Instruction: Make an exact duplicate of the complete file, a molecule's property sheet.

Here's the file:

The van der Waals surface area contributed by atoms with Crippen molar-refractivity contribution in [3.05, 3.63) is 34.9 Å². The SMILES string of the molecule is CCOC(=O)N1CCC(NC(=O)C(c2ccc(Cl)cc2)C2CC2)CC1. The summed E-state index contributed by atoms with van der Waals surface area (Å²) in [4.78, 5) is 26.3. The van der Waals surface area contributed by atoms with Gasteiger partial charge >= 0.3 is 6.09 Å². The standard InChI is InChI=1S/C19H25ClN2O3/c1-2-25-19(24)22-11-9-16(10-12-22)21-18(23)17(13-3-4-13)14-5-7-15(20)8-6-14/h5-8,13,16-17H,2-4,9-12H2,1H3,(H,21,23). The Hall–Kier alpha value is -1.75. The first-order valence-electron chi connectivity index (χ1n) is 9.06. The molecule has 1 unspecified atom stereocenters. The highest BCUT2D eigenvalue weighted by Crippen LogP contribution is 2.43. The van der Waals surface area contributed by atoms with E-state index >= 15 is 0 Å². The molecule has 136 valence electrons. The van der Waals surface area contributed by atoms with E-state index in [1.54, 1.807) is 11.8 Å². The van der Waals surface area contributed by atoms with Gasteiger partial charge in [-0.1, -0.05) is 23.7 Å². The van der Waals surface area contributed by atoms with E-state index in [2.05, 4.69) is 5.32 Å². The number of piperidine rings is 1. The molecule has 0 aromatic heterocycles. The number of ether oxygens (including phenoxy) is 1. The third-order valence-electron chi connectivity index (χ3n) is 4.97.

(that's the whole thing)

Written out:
The van der Waals surface area contributed by atoms with Crippen molar-refractivity contribution in [3.05, 3.63) is 34.9 Å². The SMILES string of the molecule is CCOC(=O)N1CCC(NC(=O)C(c2ccc(Cl)cc2)C2CC2)CC1. The summed E-state index contributed by atoms with van der Waals surface area (Å²) in [4.78, 5) is 26.3. The van der Waals surface area contributed by atoms with Gasteiger partial charge >= 0.3 is 6.09 Å². The standard InChI is InChI=1S/C19H25ClN2O3/c1-2-25-19(24)22-11-9-16(10-12-22)21-18(23)17(13-3-4-13)14-5-7-15(20)8-6-14/h5-8,13,16-17H,2-4,9-12H2,1H3,(H,21,23). The Hall–Kier alpha value is -1.75. The first-order valence-electron chi connectivity index (χ1n) is 9.06. The molecule has 1 unspecified atom stereocenters. The highest BCUT2D eigenvalue weighted by Crippen LogP contribution is 2.43. The van der Waals surface area contributed by atoms with E-state index >= 15 is 0 Å². The molecule has 136 valence electrons. The van der Waals surface area contributed by atoms with E-state index in [1.54, 1.807) is 11.8 Å². The van der Waals surface area contributed by atoms with Gasteiger partial charge in [-0.1, -0.05) is 23.7 Å². The van der Waals surface area contributed by atoms with E-state index in [2.05, 4.69) is 5.32 Å². The number of piperidine rings is 1. The molecule has 0 aromatic heterocycles. The number of ether oxygens (including phenoxy) is 1. The third-order valence-electron chi connectivity index (χ3n) is 4.97.